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Aadhaar can't be duplicated, will help in generating more revenue, Centre tells Supreme Court

The Central government and the Unique Identification Authority of India on Wednesday defended Aadhaar, saying that there were no instances of its duplication.

Published: 11th April 2018 11:31 PM  |   Last Updated: 11th April 2018 11:31 PM   |  A+A-

Image for representational purpose only.

By IANS

NEW DELHI: The Central government and the Unique Identification Authority of India on Wednesday defended Aadhaar, saying that there were no instances of its duplication and cited the fiscal benefits of linking it with various subsidies, benefits and services.

Asserting that duplicate Aadhaar cards are "non-existent", Additional Solicitor General Tushar Mehta, arguing for the government and the UIDAI, told the five judge constitution bench headed by Chief Justice Dipak Misra while there were a large number of duplicate PAN cards, there was none in Aadhaar.

Telling the constitution bench that the linking Aadhaar with various services and benefits was in larger public interest, he said that compared to other methods of identifications, Aadhaar was least invasive of Apeople's privacy.

Mehta said that linking Aadhaar with various services and benefits would help in additional revenue collection to the tune of Rs 30,000 crore and sought to brush aside the petitioners' contention that it was based on assumption that by and large, people were evading taxes and involved in money laundering.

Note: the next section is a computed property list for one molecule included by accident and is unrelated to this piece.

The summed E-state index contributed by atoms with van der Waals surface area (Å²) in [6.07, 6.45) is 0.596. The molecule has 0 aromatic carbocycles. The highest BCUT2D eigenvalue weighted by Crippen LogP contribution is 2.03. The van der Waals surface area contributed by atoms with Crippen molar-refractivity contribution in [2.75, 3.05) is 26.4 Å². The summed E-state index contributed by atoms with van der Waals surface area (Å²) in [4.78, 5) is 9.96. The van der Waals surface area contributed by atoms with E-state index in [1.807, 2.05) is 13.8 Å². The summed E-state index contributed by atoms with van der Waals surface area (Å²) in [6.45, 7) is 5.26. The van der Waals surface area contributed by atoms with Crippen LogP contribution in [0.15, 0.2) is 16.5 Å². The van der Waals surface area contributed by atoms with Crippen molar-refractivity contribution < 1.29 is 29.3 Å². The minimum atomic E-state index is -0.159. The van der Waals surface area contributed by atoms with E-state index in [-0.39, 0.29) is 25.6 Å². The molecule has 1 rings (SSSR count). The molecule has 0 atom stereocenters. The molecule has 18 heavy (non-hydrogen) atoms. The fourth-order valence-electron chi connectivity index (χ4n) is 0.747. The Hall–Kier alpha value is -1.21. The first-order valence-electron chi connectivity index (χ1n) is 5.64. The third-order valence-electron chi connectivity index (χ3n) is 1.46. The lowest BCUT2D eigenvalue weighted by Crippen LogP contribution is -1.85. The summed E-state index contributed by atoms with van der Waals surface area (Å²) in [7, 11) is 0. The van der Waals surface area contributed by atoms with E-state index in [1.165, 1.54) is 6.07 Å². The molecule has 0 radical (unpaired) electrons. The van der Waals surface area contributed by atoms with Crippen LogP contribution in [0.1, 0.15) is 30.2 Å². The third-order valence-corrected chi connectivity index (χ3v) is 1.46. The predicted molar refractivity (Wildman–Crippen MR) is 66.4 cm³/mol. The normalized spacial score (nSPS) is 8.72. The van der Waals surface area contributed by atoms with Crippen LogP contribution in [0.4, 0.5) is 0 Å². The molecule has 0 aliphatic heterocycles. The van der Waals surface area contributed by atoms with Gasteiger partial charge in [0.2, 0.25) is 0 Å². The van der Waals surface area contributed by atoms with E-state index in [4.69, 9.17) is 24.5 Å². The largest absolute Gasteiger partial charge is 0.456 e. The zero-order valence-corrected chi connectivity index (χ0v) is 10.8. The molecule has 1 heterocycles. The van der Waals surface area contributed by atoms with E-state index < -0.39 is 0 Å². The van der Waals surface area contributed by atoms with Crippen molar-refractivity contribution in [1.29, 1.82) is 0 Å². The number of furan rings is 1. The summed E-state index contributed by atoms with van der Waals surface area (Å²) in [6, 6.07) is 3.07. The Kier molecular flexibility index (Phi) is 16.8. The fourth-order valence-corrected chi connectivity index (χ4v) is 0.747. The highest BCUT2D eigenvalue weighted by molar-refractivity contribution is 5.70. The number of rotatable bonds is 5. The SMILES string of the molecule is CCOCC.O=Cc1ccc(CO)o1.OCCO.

Telling the bench also comprising Justice A.K.Sikri, Justice A.M.Khanwilkar, Justice D.Y.Chandrachud and Justice Ashok Bhushan that linking of Aadhaar with PAN card and for other purposes does not stigmatise the people as tax evaders or money launderers, he cited the example of the frisking of travellers at the airport.

"Everyone is frisked although only one might be a threat. Aadhar does not intend to stigmatise the whole populace as tax evaders and money launderers," he told the bench which took exception saying that the extent of invasion of privacy in two cases - concern for national security on account of terrorism and economic offices - have to be different with different proportionality.

On Tuesday, Chief Justice Misra, in the course of the hearing, had said that the provision of Aadhaar Act that seeks to validate the data collected from 2009 to 2016 when the statute was enacted was "badly drafted" and it could not be read to mean waiving of fundamental rights of the people.

Earlier, the constitution bench had said that Aadhaar was not a panacea for all ills in the system like corruption, tax evasion, money laundering, leakage of subsidies and terrorism, and wondered how far it can cast the net of Aadhaar.

The constitution bench is hearing a batch of petitions by former Karnataka High Court Judge K.S. Puttuswamy, Magsaysay awardee Shanta Sinha, feminist researcher Kalyani Sen Menon, social activist Aruna Roy, Nikhil De, Nachiket Udupa and others challenging the constitutional validity of the Aadhaar scheme on the touchstone of the fundamental right to privacy.

Hearing will continue on Thursday.



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